A recent survey by the Pew Research Center states that for the first time in decades, a slim majority of Americans now favor “gun rights” over “gun control,” and a major ingredient in this development is growing African American support for gun ownership.
According to Slate, the Pew study shows that African Americans’ views on gun rights have swung dramatically in just the past two years, with 54% favoring “gun rights” over “gun control.” It is nearly double the percentage as in December 2012.
What prompted the change of heart in the African American community? Salon believes it has to do with the somewhat recent public awareness of police killings such as with Michael Brown in Ferguson, Eric Garner in Staten Island, Tamir Rice, Walter Scott, Freddy Gray, Tony Robinson, and others.
Incidents like these prompted Samuel Mosteller of the Southern Christian Leadership Conference (SCLC)—Martin Luther King’s former organization—to argue that more African Americans should “exercise their Second Amendment rights,” according to Salon. This is so that they might protect themselves better against police violence.
Salon writes that an April NPR story suggests that African Americans are also arming themselves to deal with the relative lawlessness of the neighborhoods many of them inhabit. In Detroit, for example, average police response time is nearly an hour.
Police are absent or overwhelmed, or they are part of the problem of violence, so in that case it makes good sense for citizens to be armed. Both arguments suit the NRA just fine, writes Salon. The gun lobby works tirelessly to arm ever more Americans, according to Slate, and expand the laws that enable us to carry guns in public spaces.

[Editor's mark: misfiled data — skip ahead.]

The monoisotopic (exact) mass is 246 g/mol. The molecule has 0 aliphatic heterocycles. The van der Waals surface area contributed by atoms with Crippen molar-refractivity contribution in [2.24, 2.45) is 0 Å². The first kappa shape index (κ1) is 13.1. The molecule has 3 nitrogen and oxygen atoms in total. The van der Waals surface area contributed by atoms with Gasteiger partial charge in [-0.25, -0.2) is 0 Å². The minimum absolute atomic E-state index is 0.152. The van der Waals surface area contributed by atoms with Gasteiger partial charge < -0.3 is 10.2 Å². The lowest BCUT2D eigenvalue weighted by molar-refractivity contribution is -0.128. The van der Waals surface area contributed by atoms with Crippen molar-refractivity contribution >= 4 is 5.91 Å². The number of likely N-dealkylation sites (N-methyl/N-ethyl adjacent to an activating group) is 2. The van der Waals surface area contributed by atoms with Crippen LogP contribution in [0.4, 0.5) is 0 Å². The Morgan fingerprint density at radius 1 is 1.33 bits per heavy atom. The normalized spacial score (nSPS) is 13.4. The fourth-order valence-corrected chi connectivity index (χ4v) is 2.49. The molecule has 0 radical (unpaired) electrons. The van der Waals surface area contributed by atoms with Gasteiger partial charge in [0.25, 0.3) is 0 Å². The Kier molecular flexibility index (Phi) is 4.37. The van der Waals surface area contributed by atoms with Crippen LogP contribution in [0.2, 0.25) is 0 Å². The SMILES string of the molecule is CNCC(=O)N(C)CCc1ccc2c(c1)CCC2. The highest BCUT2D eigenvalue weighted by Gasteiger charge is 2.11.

They drum up extreme levels of fear that support its radical agenda. However, Salon states that more armed citizens will not make police work any easier and if anything, they will only make it more challenging.
There is good reason to believe that police shootings owe a lot to the fact that so many of the citizens they “serve and protect” are already armed. With more than 300 million privately owned guns in America, police must presume that the citizens they pull over, even for routine traffic stops, could have a gun.
They must always be on edge, always fear the worst. This is evident in police shootings where police shoot first and ask questions later. In the case of Tamir Rice, police were on the scene for just a few seconds before shooting. What happened to shouting “Put the gun down!” or issuing other warnings? A similar situation happened in the case of John Crawford, who was shot in a Wal-Mart because he had a realistic-looking BB gun.
It was reported afterwards that the officers involved in this incident had only just been trained for responding to “active shooters”—i.e., mass shooters, like at Columbine and Sandy Hook—and “were taught to be aggressive,” according to the prosecuting attorney.
Race was likely a factor in these cases (Rice and Crawford were both African American). “But police error in similar incidents is compounded by the fact that they must fear armed citizens all the time,” writes Salon.
Some gun rights proponents would also like us to know that police are poorly qualified, especially in comparison with gun owners – an argument that is sure to degrade the situation even more. Some pundits even disparage the police. The often-quoted Fox News contributor John Lott made the claim in a recent column, when he criticized the New York Times for poor coverage of concealed handgun permit holders.
“Police are the single most important factor for reducing crime,” he wrote, “but even police commit crimes on very rare occasions.
“Even more law-abiding than police, however, are permit holders,” said Lott. He explained that “firearms violations among police occur at a rate of 6.9 per 100,000 officers. For permit holders in Florida, it is only 0.31 per 100,000.”
Salon: “Of course, one might simply point out, this disparity can be explained by the fact that police officers are called upon to use their weapons far more often than are armed citizens—so they have many more occasions to make mistakes; their weapon use is not limited to the firing range.”
(Updated Salon article credits)